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THE ASTROLOGY
OF AMERICA'S DESTINY

A Birth-Chart for the USA
by Dane Rudhyar, 1974





THE ASTROLOGY
OF AMERICA'S DESTINY


Table of Contents





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CHAPTER EIGHT:
Prospects for the Last Quarter Century
- 5

It seems unnecessary to add any more dates here. What is important, however, is to bear in mind that significant as a century cycle is, it is only a part of larger cycles — especially the five-hundred-year period defined by successive conjunctions of Neptune and Pluto, and the much larger cycle of the precession of the equinoxes that I discussed in Chapter 2. The entire twentieth century constitutes the first phase of the Neptune-Pluto cycle — thus the initial working-out of the potentialities for human and planetary transformations inherent in the 1891-1892 conjunction of these two planets. It should be regarded as an "initial" phase, especially because the great celestial symbol of Pluto entered the collective consciousness of mankind only in 1930.
      The most striking thing about this phase is the long sextile of the two planets which began around 1942 as Neptune entered Libra. Because a sextile relationship normally produces a constructive and concretely workable cooperation between the functions or forces represented by the two planets so aspected, this long sextile presumably is the most, hopeful indication of the possibility of a truly constructive reconstruction of mankind on a broad global basis — but remember that reconstruction may mean first tearing down old structures and obsolete concepts or types of personal and national motivation. This seems to be what mankind is now experiencing and may experience even more radically before this century ends and a new one begins, stressing during its first year a strong massing of planets in Taurus.
      A similar kind of prognosis can be deduced from a consideration of the precessional cycle. As I have said, if my historical analysis is correct, we find ourselves in the period of transition between two precessional — Ages, usually identified as Piscean and Aquarian, though these names may be confusing as they would be valid only in terms of constellations, and most modern astrologers use the tropical zodiac of "signs" and not the sidereal zodiac of "constellations." Such a period of transition or "seed-period," which began in 1846, will last about 216 years and cover three degrees of precessions (one-tenth of the Age), each degree lasting about 72 years.
      The first phase of this seed-period ended in 1918 and the second, marked by the rise of the Soviet Union and the vast increase in power of the counterbalancing United States of America, will last until 1990 — a date that constantly recurs in our calculation. The third one, concluding the Piscean Age, will end in about 2062.
      The sequence of these three 72-year periods (each including six complete revolutions of Jupiter) can be seen as a kind of dialectical process — a sequence of thesis, antithesis and synthesis. The period ending with the start of World War I has been called la grande époque of our modern Western, and especially European, civilization. The second period, beginning with the triumph of Russian Communism, is actually one of "religious" (or if one prefers, ideological) wars, hot or cold. It may be witnessing in its third subperiod (1966-1990) the prenatal and as yet unclear manifestation of ideals and states of consciousness that eventually will be actualized in a concrete manner during the coming Aquarian Age. This may be accompanied by a gradual process of disintegration — a process which some kind of de facto dictatorship might be called upon to arrest.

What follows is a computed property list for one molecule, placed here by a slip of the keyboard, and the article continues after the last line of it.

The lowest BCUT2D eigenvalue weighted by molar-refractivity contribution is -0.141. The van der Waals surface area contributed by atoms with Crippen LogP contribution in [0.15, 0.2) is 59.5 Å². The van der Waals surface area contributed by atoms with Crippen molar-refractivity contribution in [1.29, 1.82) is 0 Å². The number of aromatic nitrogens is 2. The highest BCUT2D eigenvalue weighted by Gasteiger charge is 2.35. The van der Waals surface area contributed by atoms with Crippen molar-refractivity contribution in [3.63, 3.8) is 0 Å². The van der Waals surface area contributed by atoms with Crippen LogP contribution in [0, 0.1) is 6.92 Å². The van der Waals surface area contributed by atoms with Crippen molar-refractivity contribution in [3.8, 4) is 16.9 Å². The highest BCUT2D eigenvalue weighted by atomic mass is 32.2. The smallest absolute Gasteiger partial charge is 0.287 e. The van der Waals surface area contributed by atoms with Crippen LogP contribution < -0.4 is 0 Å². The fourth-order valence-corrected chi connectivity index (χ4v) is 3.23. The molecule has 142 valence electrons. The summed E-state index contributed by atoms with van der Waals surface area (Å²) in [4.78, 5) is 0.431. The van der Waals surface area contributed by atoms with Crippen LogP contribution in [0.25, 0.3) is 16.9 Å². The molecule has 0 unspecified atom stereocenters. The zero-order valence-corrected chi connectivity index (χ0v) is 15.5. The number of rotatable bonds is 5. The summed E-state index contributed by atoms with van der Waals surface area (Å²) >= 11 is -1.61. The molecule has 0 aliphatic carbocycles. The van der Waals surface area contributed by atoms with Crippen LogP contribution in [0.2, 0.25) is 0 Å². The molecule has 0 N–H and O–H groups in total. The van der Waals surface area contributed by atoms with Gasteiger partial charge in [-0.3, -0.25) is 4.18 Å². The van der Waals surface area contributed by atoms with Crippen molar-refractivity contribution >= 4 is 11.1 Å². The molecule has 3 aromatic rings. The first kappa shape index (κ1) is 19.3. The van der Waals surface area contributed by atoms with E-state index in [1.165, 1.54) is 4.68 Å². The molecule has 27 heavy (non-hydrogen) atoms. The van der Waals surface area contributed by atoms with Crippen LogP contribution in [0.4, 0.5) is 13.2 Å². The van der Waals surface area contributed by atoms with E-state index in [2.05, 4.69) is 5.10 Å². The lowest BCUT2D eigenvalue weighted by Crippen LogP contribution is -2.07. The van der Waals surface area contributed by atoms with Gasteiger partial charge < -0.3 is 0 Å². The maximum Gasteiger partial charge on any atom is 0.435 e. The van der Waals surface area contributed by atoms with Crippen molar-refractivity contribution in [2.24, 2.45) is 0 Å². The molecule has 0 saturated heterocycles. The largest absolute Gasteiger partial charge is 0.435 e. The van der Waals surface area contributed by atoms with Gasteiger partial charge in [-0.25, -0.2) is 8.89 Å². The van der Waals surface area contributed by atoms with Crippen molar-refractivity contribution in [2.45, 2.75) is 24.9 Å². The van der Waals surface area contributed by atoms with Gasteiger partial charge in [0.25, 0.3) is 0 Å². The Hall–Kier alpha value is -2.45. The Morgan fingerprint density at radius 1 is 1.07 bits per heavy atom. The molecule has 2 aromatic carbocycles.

Lest anyone react fearfully to such a prospect for the immediate future, I should stress that any formulation and overt manifestation of a radically new ideal, or even an idea, must have a cathartic effect, and call for a negative response from institutions rooted in a rigid tradition. The only questions are how smooth or rough the transition will be, how vital and essential the ideals which long and self-adaptive the minds and egos of the men and women who overtly or subtly control these institutions still are. Moreover, it is difficult to gauge what the response of the masses of the population will be, if the challenge to the obsolescent Piscean past becomes more widespread and formulated in more constructive and essentially valid terms, instead of being dismissed as the activity of a somewhat lunatic fringe or of a small minority made up of long-suffering groups of people outside the mainstream of our national history.
      The men who insist on a literal construction and interpretation of the Constitution fail to accept, or do not wish to accept, the fact that the United States of 1789 and the United States of 1974 are utterly different types of societies. And this Constitution, as we have seen, was actually based on compromises. If compromises are necessary between the ideal and the reality, then let new compromises be worked out to adjust to new realities. What is needed, first, is a vivid and convincing restatement of the ideas; then a calm objective assessment of the new situation unprejudiced by an emotional or compulsive attachment to formulations. Only naive people think that either need can be faced and rationally fulfilled without good deal of trouble.





By permission of Leyla Rudhyar Hill
Copyright © 1974 by Dane Rudhyar
and Copyright © 2001 by Leyla Rudhyar Hill
All Rights Reserved.



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